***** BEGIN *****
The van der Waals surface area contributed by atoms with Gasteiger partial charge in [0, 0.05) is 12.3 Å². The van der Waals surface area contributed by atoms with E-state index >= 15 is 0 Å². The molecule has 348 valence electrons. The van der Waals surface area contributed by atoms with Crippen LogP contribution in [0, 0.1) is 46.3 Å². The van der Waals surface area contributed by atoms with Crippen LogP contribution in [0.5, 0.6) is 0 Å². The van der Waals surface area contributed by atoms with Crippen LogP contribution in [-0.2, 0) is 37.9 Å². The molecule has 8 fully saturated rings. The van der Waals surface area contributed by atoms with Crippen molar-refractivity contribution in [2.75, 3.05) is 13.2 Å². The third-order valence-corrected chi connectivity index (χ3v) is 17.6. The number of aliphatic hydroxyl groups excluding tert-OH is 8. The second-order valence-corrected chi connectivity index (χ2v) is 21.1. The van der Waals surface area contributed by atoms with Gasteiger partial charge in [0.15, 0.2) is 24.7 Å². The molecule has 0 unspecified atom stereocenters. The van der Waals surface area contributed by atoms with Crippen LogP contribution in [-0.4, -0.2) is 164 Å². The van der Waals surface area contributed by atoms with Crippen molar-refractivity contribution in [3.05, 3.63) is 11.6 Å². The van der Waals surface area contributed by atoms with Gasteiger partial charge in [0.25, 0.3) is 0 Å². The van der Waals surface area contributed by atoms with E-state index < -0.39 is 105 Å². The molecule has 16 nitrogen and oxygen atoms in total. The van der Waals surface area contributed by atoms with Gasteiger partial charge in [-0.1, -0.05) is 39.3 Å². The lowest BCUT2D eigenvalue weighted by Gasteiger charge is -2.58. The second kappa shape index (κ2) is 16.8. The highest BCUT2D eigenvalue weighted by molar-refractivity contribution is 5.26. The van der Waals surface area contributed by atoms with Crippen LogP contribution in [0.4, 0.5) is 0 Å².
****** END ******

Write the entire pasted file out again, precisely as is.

The van der Waals surface area contributed by atoms with Gasteiger partial charge in [0, 0.05) is 12.3 Å². The van der Waals surface area contributed by atoms with E-state index >= 15 is 0 Å². The molecule has 348 valence electrons. The van der Waals surface area contributed by atoms with Crippen LogP contribution in [0, 0.1) is 46.3 Å². The van der Waals surface area contributed by atoms with Crippen LogP contribution in [0.5, 0.6) is 0 Å². The van der Waals surface area contributed by atoms with Crippen LogP contribution in [-0.2, 0) is 37.9 Å². The molecule has 8 fully saturated rings. The van der Waals surface area contributed by atoms with Crippen molar-refractivity contribution in [2.75, 3.05) is 13.2 Å². The third-order valence-corrected chi connectivity index (χ3v) is 17.6. The number of aliphatic hydroxyl groups excluding tert-OH is 8. The second-order valence-corrected chi connectivity index (χ2v) is 21.1. The van der Waals surface area contributed by atoms with Gasteiger partial charge in [0.15, 0.2) is 24.7 Å². The molecule has 0 unspecified atom stereocenters. The van der Waals surface area contributed by atoms with Crippen LogP contribution in [-0.4, -0.2) is 164 Å². The van der Waals surface area contributed by atoms with Crippen molar-refractivity contribution in [3.05, 3.63) is 11.6 Å². The van der Waals surface area contributed by atoms with Gasteiger partial charge in [0.25, 0.3) is 0 Å². The van der Waals surface area contributed by atoms with E-state index < -0.39 is 105 Å². The molecule has 16 nitrogen and oxygen atoms in total. The van der Waals surface area contributed by atoms with Gasteiger partial charge in [-0.1, -0.05) is 39.3 Å². The lowest BCUT2D eigenvalue weighted by Gasteiger charge is -2.58. The second kappa shape index (κ2) is 16.8. The highest BCUT2D eigenvalue weighted by molar-refractivity contribution is 5.26. The van der Waals surface area contributed by atoms with Crippen LogP contribution in [0.4, 0.5) is 0 Å².